The year of ThisIsMyJam

My love affair with music died sometime after I gave up trying to be a musician, left Manchester and stopped living with DJs. Without a constant supply of personal recommendations I just got bored.

ThisIsMyJam totally changed that this year. Overnight I had a constant stream of amazing back music in my life.

In a world where too much is thrown at you to pay attention to, the focus on a single song at a time is not only refreshing, it’s the reason it works. Sometimes quality is simply the opposite of quantity.

And in an age where ‘social’ is a dirty word, ThisIsMyJam somehow resurrects the spirit of the mixtapes that I grew up with. Listening to other people’s choices is deep, while putting my own jams out theremakes me feel like I’m 17 again…

2012: a jam odyssey

They saved the best until last though. It’s a hackday present from ThisIsMyJam and myself - the design is theirs, the content mine.

Why can’t all web products be this wonderful?

These are your jams

Of the 1016 jams people gave me in 2012, 199 made it into my Spotify favourites (Spotify link). Did I mention quality? 19.5% is some hit rate…

Shouts to Michelle Adams, Pete Williams, Lucy Hughes, Lisa Drake, Kate Saner, Sophie Scott, Karl Sabino, James Weiner and - of course - Hannah Donovan.

See what I'm listening to right now on ThisIsMyJam

We made mistakes

In 2007, my DJ brother Gabriel asked me to build him a website. I didn’t know at the time, but it would turn out to be the best thing I ever did.

It took ages to build. I had to learn HTML, CSS and Expression Engine. Five years later Gabriel’s a full time DJ and I’m a user experience designer.

But the best thing about building your own site is the mistakes. Our biggest ones taught me unforgettable lessons about information architecture.

Names are not just about clarity

Global navigation is a great way to reinforce messages

Global navigation is a great way to reinforce messages

Our first mistake was naming. He plays music that people LOVE to dance to. Not shoe gazing indie – raucous, irreverent Jamaican dancehall crossed with UK club music. What do you call the section about their shows? 

Don’t call it Events (like we did). It’s clear, but it’s dull.

Events doesn’t sound like fun party music. Events doesn’t even sound like music. Events sounds like corporate functions in conference centres with delegates drinking terrible coffee and talking about ‘getting visibility’.

What should it be called? Parties. Raves. Jams. Gigs. Dances. Shows. Anything that communicates some excitement alongside the clarity. Your global navigation is on every page so what you choose to include, and the words you use, are a huge opportunity to tell your story. Use them wisely.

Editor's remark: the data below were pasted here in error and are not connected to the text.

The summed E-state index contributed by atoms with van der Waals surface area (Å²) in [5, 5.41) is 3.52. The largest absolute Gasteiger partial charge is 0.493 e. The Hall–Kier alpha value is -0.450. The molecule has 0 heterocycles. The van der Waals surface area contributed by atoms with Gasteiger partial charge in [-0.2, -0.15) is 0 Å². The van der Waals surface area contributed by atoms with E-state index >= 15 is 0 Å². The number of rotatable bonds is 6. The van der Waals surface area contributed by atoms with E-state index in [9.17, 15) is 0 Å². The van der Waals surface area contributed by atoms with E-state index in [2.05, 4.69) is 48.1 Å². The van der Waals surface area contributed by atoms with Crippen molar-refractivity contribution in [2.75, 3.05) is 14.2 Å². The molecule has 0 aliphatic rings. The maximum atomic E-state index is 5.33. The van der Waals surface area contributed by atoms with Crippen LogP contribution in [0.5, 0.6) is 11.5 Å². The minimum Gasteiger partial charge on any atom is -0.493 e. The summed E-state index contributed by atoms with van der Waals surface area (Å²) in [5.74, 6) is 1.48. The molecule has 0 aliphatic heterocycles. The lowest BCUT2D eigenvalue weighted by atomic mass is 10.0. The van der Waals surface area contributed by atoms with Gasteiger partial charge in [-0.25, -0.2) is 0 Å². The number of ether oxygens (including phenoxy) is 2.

Not all content is created equal

Put your most valuable content on the homepage

Put your most valuable content on the homepage

Our second mistake was a classic. We structured the site to match our mental model by splitting the Music section into original productions, mash-ups, remixes, refixes, mixes, live shows and radio shows. Clear. Logical. Wrong.

Why? People only care about two categories. Good music. Bad music.

Only publish the good stuff. Don’t hide it in subsections. Put the very best on your homepage so people can get at it within two seconds of arriving.

Truthfully, very few organisations have enough high quality content to justify complicated hierarchies. Much better to publish a stellar subset and leave your users wanting more. Or you risk overwhelming them with choice.

Humans beat computers (sometimes)

Some content is best left to humans to edit by hand

Some content is best left to humans to edit by hand

Our third mistake – and this one is an all time favourite pastime of mine – was getting carried away with the content model. We designed our events to have titles, venues, locations, prices, addresses, concessions, web links, booking offices, artists and plenty more. We were exceptionally proud of our design.

This pride was misplaced.

Within two minutes of entering the first event we realised we didn’t have all the right information. We made some fields optional, which broke the visual design by leaving gaps where content was previously. We hacked the code with if/else statements for millions of data combinations. And it still never worked properly.

In the end, three years later, the solution was stupidly simple.

For rapidly changing content where you can’t predict the shape of the data, just have a page that a human can edit by hand. We’re good at that.

Huge mistakes can bring huge benefits

We saved the biggest mistake until last – last year Google killed the site for being infected with malware. We hadn’t updated Expression Engine for four years and deserved what we got, so we started over. (Losing a thousand pages overnight was easier and far more effective than a content audit!).

But this isn’t about Gabriel’s site anyway. It’s not even about information architecture. It’s really about how I learned to learn from my own mistakes.

Owning up to my bad decisions was horrible at first. It made me feel like I had given bad advice and often felt easier to argue back. The turning point was a conversation where Gabriel pointed out how much it took to maintain the site and I was practically shouting in denial. He, the client, was right.

Over time, I got better at admitting mistakes and started to relish finding flaws in my own thinking. Welcoming criticism is the hardest thing I’ve ever learned to do – and I’m still working on it – but nothing has improved my work quicker.

Let me know what you think on @myddelton. Thanks to Gabriel for putting up with me, @MagsHanley for encouraging us to share IA war stories and @Mike_FTW and @slowtext for their great podcast, Let’s Make Mistakes.